Cave of Machpelah, Tomb of the Patriarchs

May 3, 2011

This morning my wife and I safely arrived in Genk, Belgium, where I am to conduct a biblical lectureship focusing on Acts through Revelation. This is an opportunity to make use of photos of Bible lands in which the events of Scripture transpired as we survey this exciting portion of the New Testament.

This past March we were able to go to Hebron and take a few photos there, including the site of the Cave of Machpelah, featured in this photo:

Site of Cave of Machpelah in Hebron. Photo by Leon Mauldin.

When Sarah died, the inspired narrator (Moses) tells us that “Abraham went in to mourn for Sarah and to weep for her” (Gen. 23:2). This was at Hebron. Abraham had to procure a burial place for his beloved wife. The Promise Land was to be possessed by his descendants, but Abraham owned no land in Canaan. Therefore he purchased the cave of Machpelah with its field from Ephron the Hittite. This transaction was duly made “before all who went in at the gate of his city” (Gen. 23:3-19).

“After this, Abraham buried Sarah his wife in the cave of the field at Machpelah facing Mamre (that is, Hebron) in the land of Canaan” (Gen. 23:19). Later, Abraham himself was buried here by his sons Isaac and Ishmael (Gen. 25:9). In Egypt, when Jacob was near death he called his twelve sons to hear his last words (Gen. 49:1). He commanded (ESV, Gen. 49:29) that he be buried at Machpelah also (v.30), and stated, “There they buried Abraham and his wife Sarah, there they buried Isaac and his wife Rebekah, and there I buried Leah” (v.31).

Herod the Great was a politician. To gain the favor of the Jews he lavishly renovated the temple in Jerusalem. Likewise, he built an impressive edifice around the cave of Machpelah, the tomb of the Patriarchs, using the same architectural style as that of Jerusalem’s Temple Mount, with similar sized stones, masonry and pilasters (engaged columns). In March we were able to visit Hebron and see the traditional burial site of the Patriarchs, featured in our photo.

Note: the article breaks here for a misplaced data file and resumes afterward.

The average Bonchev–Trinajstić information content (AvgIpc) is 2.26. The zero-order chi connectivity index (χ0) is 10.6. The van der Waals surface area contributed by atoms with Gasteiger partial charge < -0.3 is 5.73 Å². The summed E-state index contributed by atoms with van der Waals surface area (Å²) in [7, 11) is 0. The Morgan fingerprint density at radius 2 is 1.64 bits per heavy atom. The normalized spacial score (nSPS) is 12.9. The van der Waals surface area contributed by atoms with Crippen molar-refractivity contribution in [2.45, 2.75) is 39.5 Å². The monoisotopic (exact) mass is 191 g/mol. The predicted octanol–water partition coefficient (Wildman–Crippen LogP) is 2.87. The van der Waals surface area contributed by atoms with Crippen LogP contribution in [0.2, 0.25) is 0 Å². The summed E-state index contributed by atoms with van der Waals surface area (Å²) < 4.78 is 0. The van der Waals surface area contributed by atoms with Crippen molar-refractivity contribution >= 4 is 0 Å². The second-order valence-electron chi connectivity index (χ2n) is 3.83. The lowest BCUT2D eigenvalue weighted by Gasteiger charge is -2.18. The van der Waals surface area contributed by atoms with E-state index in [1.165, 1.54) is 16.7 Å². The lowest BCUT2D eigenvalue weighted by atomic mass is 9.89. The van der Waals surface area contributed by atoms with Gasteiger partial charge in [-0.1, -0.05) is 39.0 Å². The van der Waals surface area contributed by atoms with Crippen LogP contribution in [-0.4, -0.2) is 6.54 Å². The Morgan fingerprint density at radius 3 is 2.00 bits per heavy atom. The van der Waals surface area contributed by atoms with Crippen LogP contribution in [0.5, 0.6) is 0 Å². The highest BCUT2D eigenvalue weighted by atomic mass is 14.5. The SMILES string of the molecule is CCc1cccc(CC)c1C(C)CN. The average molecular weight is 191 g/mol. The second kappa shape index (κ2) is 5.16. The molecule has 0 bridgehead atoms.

Regarding these Patriarchs, centuries after their deaths, God said, “I am the God of Abraham, the God of Isaac, and the God of Jacob” (Matthew 22:31-32). Jesus said, “God is not the God of the dead, but of the living,”—these men, though dead and buried, were still very much alive, and God was/is still their God! The soul lives on after death; on the last day all will be raised from the dead (John 5:28-29; 1 Cor. 15:57).


You Ought To Say, “If the Lord wills…”.

May 1, 2011

To say that our schedule has been altered since this past Wed. would be a bit of an understatement. We are among the thousands w/o electrical power since Wed. AM. We are thankful to have been spared personally from injury as well as property damage. The area of Hanceville and Cullman Alabama looks like a war zone. In Cullman, entire blocks in the downtown area were destroyed and in some cases leveled. You’ve heard of the hundreds of fatalities in AL & our border states.

This morning in a short while we are to have worship services where I preach here in Hanceville. We are fortunate and blessed to be able to do so.

This event has put me in mind of James 4. I frequently use the expression, “the Lord willing,” or something similar, but these events have reinforced and deepened the impression of that text:

13 Come now, you who say, “Today or tomorrow we will go to such and such a city, spend a year there, buy and sell, and make a profit”; 14 whereas you do not know what will happen tomorrow. For what is your life? It is even a vapor that appears for a little time and then vanishes away. 15 Instead you ought to say, “If the Lord wills, we shall live and do this or that.” 16 But now you boast in your arrogance. All such boasting is evil. 17 Therefore, to him who knows to do good and does not do it, to him it is sin (vv. 13-16).

Thanks for following our blog. We hope to be back on schedule soon.

My friend Ferrell Jenkins is currently directing a tour in Israel. See his Travel Blog–you can click on our blog roll to your right on this page.


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